Being deaf abroad- how I navigate my disability

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Deciding to learn a tonal language as a deaf person is insanely ironic and hard. For context, I have genetic hearing loss, so as I age, my hearing declines. It’s not “bad” enough to where I can’t understand people talking, but I do have hearing aids (that I don’t wear, but that’s a story for another day). My mom is also deaf with hearing aids, so I learned how to read lips from a young age. In English, I rely on reading lips to understand almost every conversation– and if I’m facing away from someone, it’s hard for me to understand what’s going on. As of right now, there are certain tones I cannot understand at all– like very high pitch sounds, base-y sounds, and low tones. Thus— my interest in learning Mandarin is very ironic— as the language is based on saying the right tones, or you could say some very offensive words. Saying the wrong tones is very common for English speakers learning Mandarin (like Māmā 媽媽 – mother– versus 馬馬 – MǎMǎ– horse), but I am constantly learning Mandarin because of how wrong I am hearing people speak.

In Mandarin, you cannot read lips. Because the language is spoken through your teeth and the curling of your lips/tongue, it’s sometimes impossible for me to understand what people are saying if they’re speaking at too low of a volume. However, because Chinese grammar is structured formulaically, I can often guess if people are asking me a question versus telling me a statement. I often listen to if people are saying “verb 不 verb” ([do you] want/have/feel this thing?), or listen if the sentence ends with “嗎 ma?” which indicates a question. Since living abroad in Taiwan, I have noticed that my capacity to understand questions has increased– but my overall listening skills are much poorer than my speaking ability.

Like listening to English in the United States, I rely on body language to determine how I should react when people speak Mandarin in Taiwan. If I don’t understand something in English, I often try to laugh and nod when people talk (because I feel embarrassed to ask people to repeat things more than three times), or I just nod and smile. While in Taiwan, I also try to read body language or use context clues to determine what needs to happen when someone talks to me, but I often misinterpret or misunderstand what people are trying to ask me. Additionally, Taiwanese Mandarin does not use as harsh tones as Mainland dialects, and a lot of words like “十– Shí– ten” are pronounced softer, like “shh” – also meaning “ten.”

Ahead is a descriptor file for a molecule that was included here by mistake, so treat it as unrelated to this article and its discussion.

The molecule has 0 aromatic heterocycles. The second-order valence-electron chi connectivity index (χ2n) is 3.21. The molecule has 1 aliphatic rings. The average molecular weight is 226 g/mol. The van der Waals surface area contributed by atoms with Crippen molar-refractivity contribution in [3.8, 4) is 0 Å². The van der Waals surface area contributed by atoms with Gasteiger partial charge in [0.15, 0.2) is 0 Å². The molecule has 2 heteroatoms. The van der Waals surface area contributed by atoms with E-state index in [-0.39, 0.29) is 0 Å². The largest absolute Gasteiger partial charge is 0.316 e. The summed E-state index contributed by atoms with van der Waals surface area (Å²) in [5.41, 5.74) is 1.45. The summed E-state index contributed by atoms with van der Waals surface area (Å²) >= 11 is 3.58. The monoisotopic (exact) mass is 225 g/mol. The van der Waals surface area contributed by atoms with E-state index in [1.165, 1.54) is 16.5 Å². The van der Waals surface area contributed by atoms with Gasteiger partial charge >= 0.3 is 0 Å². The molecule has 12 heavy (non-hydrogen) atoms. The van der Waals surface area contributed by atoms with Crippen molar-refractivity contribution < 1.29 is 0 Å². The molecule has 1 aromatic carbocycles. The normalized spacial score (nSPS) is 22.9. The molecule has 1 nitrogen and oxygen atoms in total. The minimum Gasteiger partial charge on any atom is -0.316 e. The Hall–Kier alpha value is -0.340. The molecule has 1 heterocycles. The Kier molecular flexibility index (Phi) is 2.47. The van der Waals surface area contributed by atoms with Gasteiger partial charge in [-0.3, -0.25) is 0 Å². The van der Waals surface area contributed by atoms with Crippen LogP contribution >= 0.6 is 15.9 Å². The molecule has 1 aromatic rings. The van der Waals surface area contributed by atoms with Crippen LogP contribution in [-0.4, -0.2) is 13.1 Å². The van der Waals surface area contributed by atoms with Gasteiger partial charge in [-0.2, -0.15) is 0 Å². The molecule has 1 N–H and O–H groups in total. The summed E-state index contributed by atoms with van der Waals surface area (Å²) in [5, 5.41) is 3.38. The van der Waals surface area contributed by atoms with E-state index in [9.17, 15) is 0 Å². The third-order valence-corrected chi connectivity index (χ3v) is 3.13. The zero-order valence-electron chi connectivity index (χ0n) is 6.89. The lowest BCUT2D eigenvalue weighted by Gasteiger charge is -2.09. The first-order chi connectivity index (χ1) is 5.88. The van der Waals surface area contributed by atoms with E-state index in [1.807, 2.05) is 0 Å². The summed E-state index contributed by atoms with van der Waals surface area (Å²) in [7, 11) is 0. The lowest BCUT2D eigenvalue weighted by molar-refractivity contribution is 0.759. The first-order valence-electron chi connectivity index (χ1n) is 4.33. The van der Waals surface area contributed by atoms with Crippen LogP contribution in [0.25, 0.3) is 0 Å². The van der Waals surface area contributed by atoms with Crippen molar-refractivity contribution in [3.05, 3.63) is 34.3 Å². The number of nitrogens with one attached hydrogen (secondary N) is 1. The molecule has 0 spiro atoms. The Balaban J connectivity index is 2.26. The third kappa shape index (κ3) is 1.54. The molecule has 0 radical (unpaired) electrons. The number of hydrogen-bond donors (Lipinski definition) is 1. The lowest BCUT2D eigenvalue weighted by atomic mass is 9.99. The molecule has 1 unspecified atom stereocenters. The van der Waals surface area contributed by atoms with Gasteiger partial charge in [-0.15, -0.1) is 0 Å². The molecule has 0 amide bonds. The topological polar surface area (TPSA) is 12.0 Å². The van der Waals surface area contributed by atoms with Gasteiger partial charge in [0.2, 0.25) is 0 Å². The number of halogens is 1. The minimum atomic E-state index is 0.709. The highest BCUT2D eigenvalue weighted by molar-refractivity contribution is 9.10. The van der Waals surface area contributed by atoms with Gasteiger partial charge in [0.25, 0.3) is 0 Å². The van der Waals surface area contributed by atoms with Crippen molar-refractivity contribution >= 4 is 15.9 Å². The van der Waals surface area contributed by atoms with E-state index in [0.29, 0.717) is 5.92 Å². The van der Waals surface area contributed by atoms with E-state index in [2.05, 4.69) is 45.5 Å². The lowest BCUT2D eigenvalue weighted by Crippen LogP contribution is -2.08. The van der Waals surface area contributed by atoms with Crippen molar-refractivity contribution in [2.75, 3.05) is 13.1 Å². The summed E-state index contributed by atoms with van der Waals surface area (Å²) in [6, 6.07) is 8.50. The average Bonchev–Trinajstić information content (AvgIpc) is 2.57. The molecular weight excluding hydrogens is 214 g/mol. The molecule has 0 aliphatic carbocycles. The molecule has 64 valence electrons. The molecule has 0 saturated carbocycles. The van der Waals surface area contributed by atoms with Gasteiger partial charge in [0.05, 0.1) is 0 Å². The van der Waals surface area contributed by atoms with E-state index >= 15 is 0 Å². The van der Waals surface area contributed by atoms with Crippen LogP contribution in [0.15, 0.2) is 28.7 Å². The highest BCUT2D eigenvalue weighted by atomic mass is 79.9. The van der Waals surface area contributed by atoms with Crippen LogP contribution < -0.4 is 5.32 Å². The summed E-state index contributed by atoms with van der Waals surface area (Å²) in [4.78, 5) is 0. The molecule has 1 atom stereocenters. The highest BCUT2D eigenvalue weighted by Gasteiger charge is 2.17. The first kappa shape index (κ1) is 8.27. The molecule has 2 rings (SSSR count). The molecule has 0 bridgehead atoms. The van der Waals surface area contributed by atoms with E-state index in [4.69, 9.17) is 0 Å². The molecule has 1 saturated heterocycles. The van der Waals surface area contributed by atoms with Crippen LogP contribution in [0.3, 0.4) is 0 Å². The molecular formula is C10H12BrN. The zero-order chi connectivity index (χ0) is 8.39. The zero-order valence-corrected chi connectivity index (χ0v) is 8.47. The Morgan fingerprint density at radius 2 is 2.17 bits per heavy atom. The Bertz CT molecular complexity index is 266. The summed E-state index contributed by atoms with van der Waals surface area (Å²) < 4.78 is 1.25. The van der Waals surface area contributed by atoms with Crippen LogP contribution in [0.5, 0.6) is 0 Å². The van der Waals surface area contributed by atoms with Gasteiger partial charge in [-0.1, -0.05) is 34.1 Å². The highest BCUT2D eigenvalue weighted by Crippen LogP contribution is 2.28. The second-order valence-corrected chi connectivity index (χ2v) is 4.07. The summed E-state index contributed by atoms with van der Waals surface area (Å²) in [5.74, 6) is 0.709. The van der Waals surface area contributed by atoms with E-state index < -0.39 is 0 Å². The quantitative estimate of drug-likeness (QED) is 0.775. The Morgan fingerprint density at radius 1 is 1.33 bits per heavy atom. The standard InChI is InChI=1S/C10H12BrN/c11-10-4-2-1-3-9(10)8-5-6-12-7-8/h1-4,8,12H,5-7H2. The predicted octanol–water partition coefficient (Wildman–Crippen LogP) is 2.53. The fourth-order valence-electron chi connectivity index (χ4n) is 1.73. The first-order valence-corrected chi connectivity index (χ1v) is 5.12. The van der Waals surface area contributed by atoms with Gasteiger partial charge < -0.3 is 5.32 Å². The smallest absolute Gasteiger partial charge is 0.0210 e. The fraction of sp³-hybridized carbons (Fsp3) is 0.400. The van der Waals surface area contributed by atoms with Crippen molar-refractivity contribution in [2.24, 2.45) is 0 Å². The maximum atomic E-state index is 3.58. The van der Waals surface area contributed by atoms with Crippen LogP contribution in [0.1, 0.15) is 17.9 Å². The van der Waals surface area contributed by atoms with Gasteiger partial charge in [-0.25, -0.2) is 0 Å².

For the first few weeks, I was confused by what words were “new” words I was hearing, or if I was hearing words I’d already learned but hearing them pronounced in a different tone/different word. Adding a hearing disability on top of this learning curve felt insane, and I struggled a lot during my first few weeks listening/speaking in Taiwan. Often, when I would go to buy a boba, I would hear “er shh wu ( 二十五) versus Èrshíwǔ,” and I would stand confused by how much I owed. The clerk would see my visible confusion and signed on their fingers how much I owed. After hearing the difference between Mainland and Taiwanese tones in pronouncing certain words (especially unlearning the harsh “R” sounds that American-Chinese textbooks teach us, imitating a Northern Beijing accent), I started to understand the softer tones in Taiwan.

Similar to the United States, it’s hard to visibly spot deaf people in Taiwan. However, a few weeks ago in Ximen, I noticed a group of older people signing with each other. In the US, ASL uses hand movements and lip reading/enunciation— and I noticed that the people signing were not using their mouths while signing. I watched their interaction in amazement, as I’ve never seen people sign without using their mouths.

When I got home, I looked up the differences between Taiwanese Sign Language and ASL. I noticed some of the sign in Taiwan is specific to how characters look (水- water, or 銀行- bank ). I thought this was so cool, and I hope to learn more as I spend more time here. For now, I’m trying my best to avoid saying “kǒuzhào when I mean to say Kǒujiāo” :)